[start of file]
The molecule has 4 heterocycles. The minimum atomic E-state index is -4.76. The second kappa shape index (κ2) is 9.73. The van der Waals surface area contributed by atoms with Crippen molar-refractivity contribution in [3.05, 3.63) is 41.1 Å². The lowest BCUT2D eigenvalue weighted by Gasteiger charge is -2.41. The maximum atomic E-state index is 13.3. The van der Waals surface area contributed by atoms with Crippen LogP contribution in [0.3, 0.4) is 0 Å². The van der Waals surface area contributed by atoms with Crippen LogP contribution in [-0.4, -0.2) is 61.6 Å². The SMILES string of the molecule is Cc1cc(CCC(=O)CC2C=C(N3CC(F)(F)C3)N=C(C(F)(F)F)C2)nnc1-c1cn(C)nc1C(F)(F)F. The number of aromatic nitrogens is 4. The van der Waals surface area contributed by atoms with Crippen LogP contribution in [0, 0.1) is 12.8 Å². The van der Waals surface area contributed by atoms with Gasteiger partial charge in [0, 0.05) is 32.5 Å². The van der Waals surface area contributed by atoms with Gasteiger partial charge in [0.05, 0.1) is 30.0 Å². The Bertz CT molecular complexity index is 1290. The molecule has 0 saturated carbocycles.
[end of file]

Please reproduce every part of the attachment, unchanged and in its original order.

The molecule has 4 heterocycles. The minimum atomic E-state index is -4.76. The second kappa shape index (κ2) is 9.73. The van der Waals surface area contributed by atoms with Crippen molar-refractivity contribution in [3.05, 3.63) is 41.1 Å². The lowest BCUT2D eigenvalue weighted by Gasteiger charge is -2.41. The maximum atomic E-state index is 13.3. The van der Waals surface area contributed by atoms with Crippen LogP contribution in [0.3, 0.4) is 0 Å². The van der Waals surface area contributed by atoms with Crippen LogP contribution in [-0.4, -0.2) is 61.6 Å². The SMILES string of the molecule is Cc1cc(CCC(=O)CC2C=C(N3CC(F)(F)C3)N=C(C(F)(F)F)C2)nnc1-c1cn(C)nc1C(F)(F)F. The number of aromatic nitrogens is 4. The van der Waals surface area contributed by atoms with Crippen LogP contribution in [0, 0.1) is 12.8 Å². The van der Waals surface area contributed by atoms with Gasteiger partial charge in [0, 0.05) is 32.5 Å². The van der Waals surface area contributed by atoms with Gasteiger partial charge in [0.05, 0.1) is 30.0 Å². The Bertz CT molecular complexity index is 1290. The molecule has 0 saturated carbocycles.